Video Wednesday- How I Spin my Spindle

Today I share a close-up video of how I spin my spindle.

I have heard grasped spinning called many other things, including in-hand, in-the-hand, twiddling, suspended and supported. (yes, some people say it is suspended and others call it supported!) I’ve always called it grasped as I learnt that from Norman Kennedy who uses this technique. I was accused on ravelry of making up the term simply to confuse people, but sadly I can’t claim the term, it’s just what I use. I’ve have seen grasped spinning mentioned in a book from 1930—well before I was born!

Forgive the spinning is a little clumsy in this video, I was trying to move my fingers out of the way for the camera and was leaning at an odd angle to get my hand in view of the camera. Also, that’s not dirt under my nails, it’s cocoa. I was baking in between takes and cleaned my hands but missed my nails. Oops.

Sharing Saturday

I thought I’d add a new segment to my blog called ‘sharing Saturday’. When I first started researching I didn’t know many people at all who attempted to re-create the European medieval spinning methods with a distaff. Most people were just doing the drop-spindle technique. Now there are a whole bunch of people! So I thought I’d start sharing their work more.

On that note, I’d love to have people do guest blogs, so if you have anything you’d like me to share or have a blog post you’d like to post on my blog, let me know 😀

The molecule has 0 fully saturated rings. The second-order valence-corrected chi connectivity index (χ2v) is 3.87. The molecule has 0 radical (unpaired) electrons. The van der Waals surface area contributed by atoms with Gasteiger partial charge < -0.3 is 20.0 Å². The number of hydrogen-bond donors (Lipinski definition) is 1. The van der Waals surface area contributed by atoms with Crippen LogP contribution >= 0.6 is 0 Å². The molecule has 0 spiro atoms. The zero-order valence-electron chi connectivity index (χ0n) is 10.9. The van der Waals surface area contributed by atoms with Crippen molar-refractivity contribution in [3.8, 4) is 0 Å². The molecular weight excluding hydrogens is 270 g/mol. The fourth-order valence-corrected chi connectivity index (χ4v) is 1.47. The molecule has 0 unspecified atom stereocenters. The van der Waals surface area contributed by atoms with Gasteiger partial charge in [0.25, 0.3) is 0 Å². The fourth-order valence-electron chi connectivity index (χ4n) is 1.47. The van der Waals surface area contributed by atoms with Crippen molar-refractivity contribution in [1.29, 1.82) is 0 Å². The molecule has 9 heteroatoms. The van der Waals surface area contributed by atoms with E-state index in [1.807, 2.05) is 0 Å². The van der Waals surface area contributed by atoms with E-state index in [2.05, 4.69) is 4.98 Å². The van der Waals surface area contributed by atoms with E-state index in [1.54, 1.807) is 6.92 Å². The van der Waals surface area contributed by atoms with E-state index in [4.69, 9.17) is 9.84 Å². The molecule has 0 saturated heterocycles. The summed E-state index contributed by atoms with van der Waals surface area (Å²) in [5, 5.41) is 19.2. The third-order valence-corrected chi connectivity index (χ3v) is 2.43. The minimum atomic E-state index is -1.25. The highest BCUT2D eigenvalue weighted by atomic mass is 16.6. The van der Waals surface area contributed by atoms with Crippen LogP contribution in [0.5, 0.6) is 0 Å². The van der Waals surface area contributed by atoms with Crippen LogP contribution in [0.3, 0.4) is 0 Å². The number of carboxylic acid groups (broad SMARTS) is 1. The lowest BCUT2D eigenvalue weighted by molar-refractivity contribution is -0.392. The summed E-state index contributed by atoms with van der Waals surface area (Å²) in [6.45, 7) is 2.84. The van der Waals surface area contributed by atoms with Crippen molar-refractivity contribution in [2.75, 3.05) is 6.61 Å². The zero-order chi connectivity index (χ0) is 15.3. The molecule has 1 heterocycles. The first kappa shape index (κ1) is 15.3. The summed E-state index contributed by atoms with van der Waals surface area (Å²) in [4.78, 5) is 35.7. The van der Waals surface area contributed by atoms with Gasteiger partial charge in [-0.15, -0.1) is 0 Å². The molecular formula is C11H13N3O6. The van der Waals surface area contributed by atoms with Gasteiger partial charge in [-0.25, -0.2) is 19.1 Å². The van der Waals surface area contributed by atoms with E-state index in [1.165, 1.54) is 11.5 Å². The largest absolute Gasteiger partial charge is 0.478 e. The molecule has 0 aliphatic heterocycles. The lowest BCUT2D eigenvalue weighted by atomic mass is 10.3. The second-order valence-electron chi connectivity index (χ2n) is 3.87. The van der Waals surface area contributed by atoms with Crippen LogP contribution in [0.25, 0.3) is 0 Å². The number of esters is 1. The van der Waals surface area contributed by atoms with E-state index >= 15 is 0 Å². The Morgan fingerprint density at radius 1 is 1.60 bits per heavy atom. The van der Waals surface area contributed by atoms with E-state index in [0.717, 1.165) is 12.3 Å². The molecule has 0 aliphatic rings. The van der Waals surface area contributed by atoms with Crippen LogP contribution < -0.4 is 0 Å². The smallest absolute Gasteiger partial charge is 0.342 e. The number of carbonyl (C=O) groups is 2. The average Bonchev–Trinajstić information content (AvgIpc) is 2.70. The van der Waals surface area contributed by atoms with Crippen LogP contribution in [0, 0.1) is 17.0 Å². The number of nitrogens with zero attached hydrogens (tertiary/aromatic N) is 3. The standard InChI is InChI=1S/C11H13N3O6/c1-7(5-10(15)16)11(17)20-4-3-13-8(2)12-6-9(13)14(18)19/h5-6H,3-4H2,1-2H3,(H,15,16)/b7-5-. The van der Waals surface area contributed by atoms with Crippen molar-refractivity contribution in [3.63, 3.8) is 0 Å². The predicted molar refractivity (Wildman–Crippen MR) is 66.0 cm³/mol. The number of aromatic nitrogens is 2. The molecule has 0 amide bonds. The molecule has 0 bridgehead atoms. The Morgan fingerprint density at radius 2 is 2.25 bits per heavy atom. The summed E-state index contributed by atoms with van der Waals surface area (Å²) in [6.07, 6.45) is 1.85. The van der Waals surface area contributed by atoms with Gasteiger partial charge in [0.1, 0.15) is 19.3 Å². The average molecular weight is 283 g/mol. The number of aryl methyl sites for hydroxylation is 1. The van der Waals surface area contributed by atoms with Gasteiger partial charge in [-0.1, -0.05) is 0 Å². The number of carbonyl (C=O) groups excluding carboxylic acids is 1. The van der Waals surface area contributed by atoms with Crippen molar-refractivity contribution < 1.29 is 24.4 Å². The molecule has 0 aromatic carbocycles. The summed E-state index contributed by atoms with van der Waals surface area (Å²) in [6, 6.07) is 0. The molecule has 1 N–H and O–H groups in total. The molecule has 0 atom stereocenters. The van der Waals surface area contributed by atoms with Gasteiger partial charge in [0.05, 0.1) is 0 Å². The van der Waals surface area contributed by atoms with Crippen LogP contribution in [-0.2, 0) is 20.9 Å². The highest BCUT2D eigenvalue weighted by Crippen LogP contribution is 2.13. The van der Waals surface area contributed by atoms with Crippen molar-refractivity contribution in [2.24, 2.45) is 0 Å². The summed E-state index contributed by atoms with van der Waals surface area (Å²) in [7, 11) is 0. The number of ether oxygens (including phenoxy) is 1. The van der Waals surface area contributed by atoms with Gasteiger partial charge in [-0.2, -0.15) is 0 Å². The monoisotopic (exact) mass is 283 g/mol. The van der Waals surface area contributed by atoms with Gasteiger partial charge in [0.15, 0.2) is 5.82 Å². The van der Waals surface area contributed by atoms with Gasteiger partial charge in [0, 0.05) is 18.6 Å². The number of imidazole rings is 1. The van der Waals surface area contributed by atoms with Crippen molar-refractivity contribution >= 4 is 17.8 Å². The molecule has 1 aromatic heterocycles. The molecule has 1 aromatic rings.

The first thing I share hasn’t got that much to do with medieval spinning but there is a medieval spinning related story behind it.

There is a thread on Ravelry called ‘Large cop, small spindle’ where people post pictures of their VERY full spindles. I was inspired so began working on my own entry—on my medieval spindle. Well, I was almost there, I had a HUGE cop on one of my spindles. So huge a lady at an event commented on it and I explained to her why I was spinning it. So I had it at the event. I’m not sure when the last time I saw it was but I haven’t unpacked it since coming home from the event, maybe I lost it there? I don’t mind the loss of the spindle but there was a LOT of thread spun on this spindle. I need to properly look through and sort my re-enactment gear, hopefully it is just hiding.

So when I was searching around on pinterest I came across the Spindleful board by Andrea Mielke Schroer and it made me happy to see all the spindles full of thread but also made me think of my old full spindle.

So I spun some modern wool on my spinner and made that nice and full instead, LOL

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Hershey Fiber Arts Spindle

 

Today I thought I’d share a video of me spinning with a Hershey Fiber Arts Spindle

I love these spindles, they have really nice fine tips and she can do them with a spiral notch.  She does quite a few other types of spindles and other fibre equipment, such as whorls and distaffs, so make sure to have a look at the rest of her goodies.

Mythbusting Monday

Myth:
Grasped spinning is slow, therefore it would never have been used when production spinning was needed, such as in the middle ages.